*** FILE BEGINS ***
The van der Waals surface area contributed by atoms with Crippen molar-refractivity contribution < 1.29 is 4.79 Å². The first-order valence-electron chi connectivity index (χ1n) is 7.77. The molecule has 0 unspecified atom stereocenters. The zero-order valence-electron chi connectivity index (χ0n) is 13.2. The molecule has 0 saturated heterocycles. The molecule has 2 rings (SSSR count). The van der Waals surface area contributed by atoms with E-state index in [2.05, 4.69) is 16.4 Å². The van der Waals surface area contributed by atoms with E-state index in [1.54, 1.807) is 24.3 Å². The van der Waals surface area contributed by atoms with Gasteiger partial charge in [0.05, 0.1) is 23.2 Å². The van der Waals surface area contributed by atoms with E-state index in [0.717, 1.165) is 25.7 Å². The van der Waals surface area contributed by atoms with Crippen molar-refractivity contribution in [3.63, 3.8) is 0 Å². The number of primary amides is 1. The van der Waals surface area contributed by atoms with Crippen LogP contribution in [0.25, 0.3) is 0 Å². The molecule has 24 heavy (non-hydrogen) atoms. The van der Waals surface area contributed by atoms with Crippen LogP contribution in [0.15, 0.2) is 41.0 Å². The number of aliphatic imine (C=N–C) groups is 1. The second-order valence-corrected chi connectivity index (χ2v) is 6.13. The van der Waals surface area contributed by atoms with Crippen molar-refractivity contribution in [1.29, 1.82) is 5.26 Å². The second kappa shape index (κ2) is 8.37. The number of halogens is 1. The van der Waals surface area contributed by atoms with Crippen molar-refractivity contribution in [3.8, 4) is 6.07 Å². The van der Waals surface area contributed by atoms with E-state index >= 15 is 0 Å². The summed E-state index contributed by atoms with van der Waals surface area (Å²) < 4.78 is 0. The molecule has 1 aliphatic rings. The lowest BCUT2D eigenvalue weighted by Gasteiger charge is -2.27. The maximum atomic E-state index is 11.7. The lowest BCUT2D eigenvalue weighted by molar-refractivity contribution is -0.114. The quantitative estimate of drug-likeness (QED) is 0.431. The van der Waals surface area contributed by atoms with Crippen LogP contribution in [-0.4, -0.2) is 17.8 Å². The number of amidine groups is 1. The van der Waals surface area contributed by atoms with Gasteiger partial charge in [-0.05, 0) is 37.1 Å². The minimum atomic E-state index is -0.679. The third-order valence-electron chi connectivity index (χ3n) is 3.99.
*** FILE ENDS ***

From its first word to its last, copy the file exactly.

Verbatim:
The van der Waals surface area contributed by atoms with Crippen molar-refractivity contribution < 1.29 is 4.79 Å². The first-order valence-electron chi connectivity index (χ1n) is 7.77. The molecule has 0 unspecified atom stereocenters. The zero-order valence-electron chi connectivity index (χ0n) is 13.2. The molecule has 0 saturated heterocycles. The molecule has 2 rings (SSSR count). The van der Waals surface area contributed by atoms with E-state index in [2.05, 4.69) is 16.4 Å². The van der Waals surface area contributed by atoms with E-state index in [1.54, 1.807) is 24.3 Å². The van der Waals surface area contributed by atoms with Gasteiger partial charge in [0.05, 0.1) is 23.2 Å². The van der Waals surface area contributed by atoms with E-state index in [0.717, 1.165) is 25.7 Å². The van der Waals surface area contributed by atoms with Crippen molar-refractivity contribution in [3.63, 3.8) is 0 Å². The number of primary amides is 1. The van der Waals surface area contributed by atoms with Crippen LogP contribution in [0.25, 0.3) is 0 Å². The molecule has 24 heavy (non-hydrogen) atoms. The van der Waals surface area contributed by atoms with Crippen LogP contribution in [0.15, 0.2) is 41.0 Å². The number of aliphatic imine (C=N–C) groups is 1. The second-order valence-corrected chi connectivity index (χ2v) is 6.13. The van der Waals surface area contributed by atoms with Crippen molar-refractivity contribution in [1.29, 1.82) is 5.26 Å². The second kappa shape index (κ2) is 8.37. The number of halogens is 1. The van der Waals surface area contributed by atoms with Crippen molar-refractivity contribution in [3.8, 4) is 6.07 Å². The van der Waals surface area contributed by atoms with E-state index >= 15 is 0 Å². The summed E-state index contributed by atoms with van der Waals surface area (Å²) < 4.78 is 0. The molecule has 1 aliphatic rings. The lowest BCUT2D eigenvalue weighted by Gasteiger charge is -2.27. The maximum atomic E-state index is 11.7. The lowest BCUT2D eigenvalue weighted by molar-refractivity contribution is -0.114. The quantitative estimate of drug-likeness (QED) is 0.431. The van der Waals surface area contributed by atoms with Crippen LogP contribution in [-0.4, -0.2) is 17.8 Å². The number of amidine groups is 1. The van der Waals surface area contributed by atoms with Gasteiger partial charge in [-0.05, 0) is 37.1 Å². The minimum atomic E-state index is -0.679. The third-order valence-electron chi connectivity index (χ3n) is 3.99.